Outing Gay Leaders A Bad Idea
Andrew Sullivan makes a compelling argument against the recent “outings” of allegedly gay Republicans in his TNR piece “Out Rage.”
[O]n the face of it, the obvious hypocrisy of a few does seem to merit accountability. If Congressman Ed Schrock is seeking gay sex on phone lines in Virginia, it’s probably hypocritical for him to be calling for stringent enforcement of the military’s ban on openly gay servicemembers, or for banning marriage rights to his fellow homosexuals. But the key word there is: probably.
[F]rom the outside, it is impossible to know which psycho-sexual malfunction is really operating. Is an Ed Schrock a monster or a coward? Is he in denial or in deep cover? Do his two lives represent a conscious choice for self-advancement–or a coping mechanism for helpless internal conflict? I do not know. But what I do know is that forcing this man to cope with all of this in public, as an exercise in public humiliation and disgrace, is simply and manifestly cruel. And if the gay rights movement is about anything, it should be about the abatement of cruelty. Especially when directed by one gay man toward another.
I’d rather argue that malice can only beget malice; that outing Schrock’s cruelty doesn’t end the cycle; it perpetuates it. Is Ed Schrock now an advocate of gay rights? Is his successor in his Virginia district likely to be any better? All we know now is that a) some gay men are so screwed up that they happily persecute other gays and b) other gay men are happy to persecute them as well. Has this advanced the argument for equal marriage rights? Has it made the story of gay people more understandable and accessible to the straight people we need to persuade? Hardly.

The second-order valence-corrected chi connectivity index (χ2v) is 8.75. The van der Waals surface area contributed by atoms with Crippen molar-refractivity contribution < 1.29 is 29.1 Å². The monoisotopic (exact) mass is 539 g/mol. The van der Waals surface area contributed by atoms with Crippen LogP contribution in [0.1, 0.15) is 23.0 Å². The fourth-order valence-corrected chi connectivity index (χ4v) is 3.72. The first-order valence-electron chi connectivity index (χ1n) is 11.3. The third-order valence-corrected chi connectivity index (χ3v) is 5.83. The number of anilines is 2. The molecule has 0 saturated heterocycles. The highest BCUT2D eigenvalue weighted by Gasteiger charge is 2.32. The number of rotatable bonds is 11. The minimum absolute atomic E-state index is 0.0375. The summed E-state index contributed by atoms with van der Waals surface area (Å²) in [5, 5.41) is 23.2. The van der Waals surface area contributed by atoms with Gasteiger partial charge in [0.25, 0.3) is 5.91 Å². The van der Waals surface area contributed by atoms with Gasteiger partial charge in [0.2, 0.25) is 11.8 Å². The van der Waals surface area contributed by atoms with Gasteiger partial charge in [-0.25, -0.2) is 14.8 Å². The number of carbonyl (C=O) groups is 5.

The truth is that in every movement for social change there are bound to be cowards and traitors. Some are merely afraid; others may decide to disagree or take convenient cover; others still may cash in their integrity for advancement. But all these people live in their own private hells, hells which the gay movement is trying, however fitfully, to bring light into. The point is not the hell, but the exit. And every moment we spend obsessing about the enemy within is one moment not spent spreading the message without. The thrill of exposure, the momentary feeling of self-righteousness and power that outing brings, may often surpass in excitement the daily grind of changing minds and witnessing to the truth. But only the grind moves us forward. And everything else ultimately takes us back.
While public figures, by definition, give up some of their privacy as a condition of their position in society, it is not clear to me that they should have to give up all of it. Where one draws the line is problematic. Presumably, somewhere short of revealing things that will ruin people’s lives even though they have essentially nothing to do with public policy.